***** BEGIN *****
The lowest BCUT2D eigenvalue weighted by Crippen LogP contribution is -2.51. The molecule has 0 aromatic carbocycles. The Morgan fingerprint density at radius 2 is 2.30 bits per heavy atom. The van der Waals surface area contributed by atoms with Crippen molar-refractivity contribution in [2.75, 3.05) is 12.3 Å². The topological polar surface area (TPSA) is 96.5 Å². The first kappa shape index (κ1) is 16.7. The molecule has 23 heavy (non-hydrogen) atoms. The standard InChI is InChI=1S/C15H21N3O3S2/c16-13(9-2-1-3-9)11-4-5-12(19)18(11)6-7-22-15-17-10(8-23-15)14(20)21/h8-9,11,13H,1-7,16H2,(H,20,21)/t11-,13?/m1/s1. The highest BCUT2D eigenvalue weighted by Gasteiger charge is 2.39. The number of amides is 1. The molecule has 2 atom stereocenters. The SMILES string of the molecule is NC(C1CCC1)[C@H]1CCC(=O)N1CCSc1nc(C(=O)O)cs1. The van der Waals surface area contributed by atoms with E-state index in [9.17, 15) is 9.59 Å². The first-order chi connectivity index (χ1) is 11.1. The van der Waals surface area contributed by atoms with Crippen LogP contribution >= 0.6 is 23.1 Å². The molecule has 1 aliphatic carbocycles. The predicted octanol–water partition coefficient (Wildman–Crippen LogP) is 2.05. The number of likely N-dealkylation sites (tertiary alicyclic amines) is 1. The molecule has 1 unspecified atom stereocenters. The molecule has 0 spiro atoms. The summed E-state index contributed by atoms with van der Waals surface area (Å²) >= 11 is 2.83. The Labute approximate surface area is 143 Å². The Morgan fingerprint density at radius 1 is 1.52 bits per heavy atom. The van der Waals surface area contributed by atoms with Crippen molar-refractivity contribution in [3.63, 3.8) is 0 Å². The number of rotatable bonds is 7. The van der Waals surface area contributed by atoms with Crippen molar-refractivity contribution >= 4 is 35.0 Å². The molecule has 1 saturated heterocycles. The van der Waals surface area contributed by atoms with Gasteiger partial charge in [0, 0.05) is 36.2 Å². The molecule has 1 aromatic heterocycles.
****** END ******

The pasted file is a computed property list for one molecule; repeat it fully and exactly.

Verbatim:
The lowest BCUT2D eigenvalue weighted by Crippen LogP contribution is -2.51. The molecule has 0 aromatic carbocycles. The Morgan fingerprint density at radius 2 is 2.30 bits per heavy atom. The van der Waals surface area contributed by atoms with Crippen molar-refractivity contribution in [2.75, 3.05) is 12.3 Å². The topological polar surface area (TPSA) is 96.5 Å². The first kappa shape index (κ1) is 16.7. The molecule has 23 heavy (non-hydrogen) atoms. The standard InChI is InChI=1S/C15H21N3O3S2/c16-13(9-2-1-3-9)11-4-5-12(19)18(11)6-7-22-15-17-10(8-23-15)14(20)21/h8-9,11,13H,1-7,16H2,(H,20,21)/t11-,13?/m1/s1. The highest BCUT2D eigenvalue weighted by Gasteiger charge is 2.39. The number of amides is 1. The molecule has 2 atom stereocenters. The SMILES string of the molecule is NC(C1CCC1)[C@H]1CCC(=O)N1CCSc1nc(C(=O)O)cs1. The van der Waals surface area contributed by atoms with E-state index in [9.17, 15) is 9.59 Å². The first-order chi connectivity index (χ1) is 11.1. The van der Waals surface area contributed by atoms with Crippen LogP contribution >= 0.6 is 23.1 Å². The molecule has 1 aliphatic carbocycles. The predicted octanol–water partition coefficient (Wildman–Crippen LogP) is 2.05. The number of likely N-dealkylation sites (tertiary alicyclic amines) is 1. The molecule has 1 unspecified atom stereocenters. The molecule has 0 spiro atoms. The summed E-state index contributed by atoms with van der Waals surface area (Å²) >= 11 is 2.83. The Labute approximate surface area is 143 Å². The Morgan fingerprint density at radius 1 is 1.52 bits per heavy atom. The van der Waals surface area contributed by atoms with Crippen molar-refractivity contribution in [3.63, 3.8) is 0 Å². The number of rotatable bonds is 7. The van der Waals surface area contributed by atoms with Crippen molar-refractivity contribution >= 4 is 35.0 Å². The molecule has 1 saturated heterocycles. The van der Waals surface area contributed by atoms with Gasteiger partial charge in [0, 0.05) is 36.2 Å². The molecule has 1 aromatic heterocycles.